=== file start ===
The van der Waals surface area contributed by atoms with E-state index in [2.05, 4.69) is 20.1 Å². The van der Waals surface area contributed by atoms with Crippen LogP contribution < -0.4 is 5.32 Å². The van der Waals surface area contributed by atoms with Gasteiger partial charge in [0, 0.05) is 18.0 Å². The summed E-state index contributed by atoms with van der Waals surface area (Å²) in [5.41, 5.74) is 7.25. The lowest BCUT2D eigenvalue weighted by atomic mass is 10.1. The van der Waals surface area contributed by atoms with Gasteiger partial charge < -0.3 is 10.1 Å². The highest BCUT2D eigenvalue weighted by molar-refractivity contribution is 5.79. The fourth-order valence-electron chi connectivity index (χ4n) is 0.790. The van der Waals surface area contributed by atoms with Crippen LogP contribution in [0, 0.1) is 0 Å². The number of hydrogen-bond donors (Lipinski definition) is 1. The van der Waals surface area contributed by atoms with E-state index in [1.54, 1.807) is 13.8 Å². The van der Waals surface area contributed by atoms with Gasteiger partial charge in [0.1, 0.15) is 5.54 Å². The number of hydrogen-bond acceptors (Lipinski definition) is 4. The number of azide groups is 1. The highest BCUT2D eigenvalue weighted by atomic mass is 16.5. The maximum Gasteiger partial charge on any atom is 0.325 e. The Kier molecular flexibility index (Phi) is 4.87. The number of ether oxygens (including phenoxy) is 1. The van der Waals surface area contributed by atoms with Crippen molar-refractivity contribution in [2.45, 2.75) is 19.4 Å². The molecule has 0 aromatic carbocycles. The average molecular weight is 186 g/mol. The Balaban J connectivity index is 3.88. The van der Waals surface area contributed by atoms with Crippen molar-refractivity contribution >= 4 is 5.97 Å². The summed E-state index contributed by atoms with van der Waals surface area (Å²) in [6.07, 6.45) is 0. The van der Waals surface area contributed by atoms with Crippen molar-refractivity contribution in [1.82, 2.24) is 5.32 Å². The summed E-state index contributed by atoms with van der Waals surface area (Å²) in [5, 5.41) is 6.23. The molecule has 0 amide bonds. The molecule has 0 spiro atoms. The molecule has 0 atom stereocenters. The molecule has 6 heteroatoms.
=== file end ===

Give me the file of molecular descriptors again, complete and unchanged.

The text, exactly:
The van der Waals surface area contributed by atoms with E-state index in [2.05, 4.69) is 20.1 Å². The van der Waals surface area contributed by atoms with Crippen LogP contribution < -0.4 is 5.32 Å². The van der Waals surface area contributed by atoms with Gasteiger partial charge in [0, 0.05) is 18.0 Å². The summed E-state index contributed by atoms with van der Waals surface area (Å²) in [5.41, 5.74) is 7.25. The lowest BCUT2D eigenvalue weighted by atomic mass is 10.1. The van der Waals surface area contributed by atoms with Gasteiger partial charge < -0.3 is 10.1 Å². The highest BCUT2D eigenvalue weighted by molar-refractivity contribution is 5.79. The fourth-order valence-electron chi connectivity index (χ4n) is 0.790. The van der Waals surface area contributed by atoms with Crippen LogP contribution in [0, 0.1) is 0 Å². The number of hydrogen-bond donors (Lipinski definition) is 1. The van der Waals surface area contributed by atoms with E-state index in [1.54, 1.807) is 13.8 Å². The van der Waals surface area contributed by atoms with Gasteiger partial charge in [0.1, 0.15) is 5.54 Å². The number of hydrogen-bond acceptors (Lipinski definition) is 4. The number of azide groups is 1. The highest BCUT2D eigenvalue weighted by atomic mass is 16.5. The maximum Gasteiger partial charge on any atom is 0.325 e. The Kier molecular flexibility index (Phi) is 4.87. The number of ether oxygens (including phenoxy) is 1. The van der Waals surface area contributed by atoms with Crippen molar-refractivity contribution in [2.45, 2.75) is 19.4 Å². The molecule has 0 aromatic carbocycles. The average molecular weight is 186 g/mol. The Balaban J connectivity index is 3.88. The van der Waals surface area contributed by atoms with Crippen molar-refractivity contribution >= 4 is 5.97 Å². The summed E-state index contributed by atoms with van der Waals surface area (Å²) in [6.07, 6.45) is 0. The van der Waals surface area contributed by atoms with Crippen molar-refractivity contribution in [1.82, 2.24) is 5.32 Å². The summed E-state index contributed by atoms with van der Waals surface area (Å²) in [5, 5.41) is 6.23. The molecule has 0 amide bonds. The molecule has 0 spiro atoms. The molecule has 0 atom stereocenters. The molecule has 6 heteroatoms.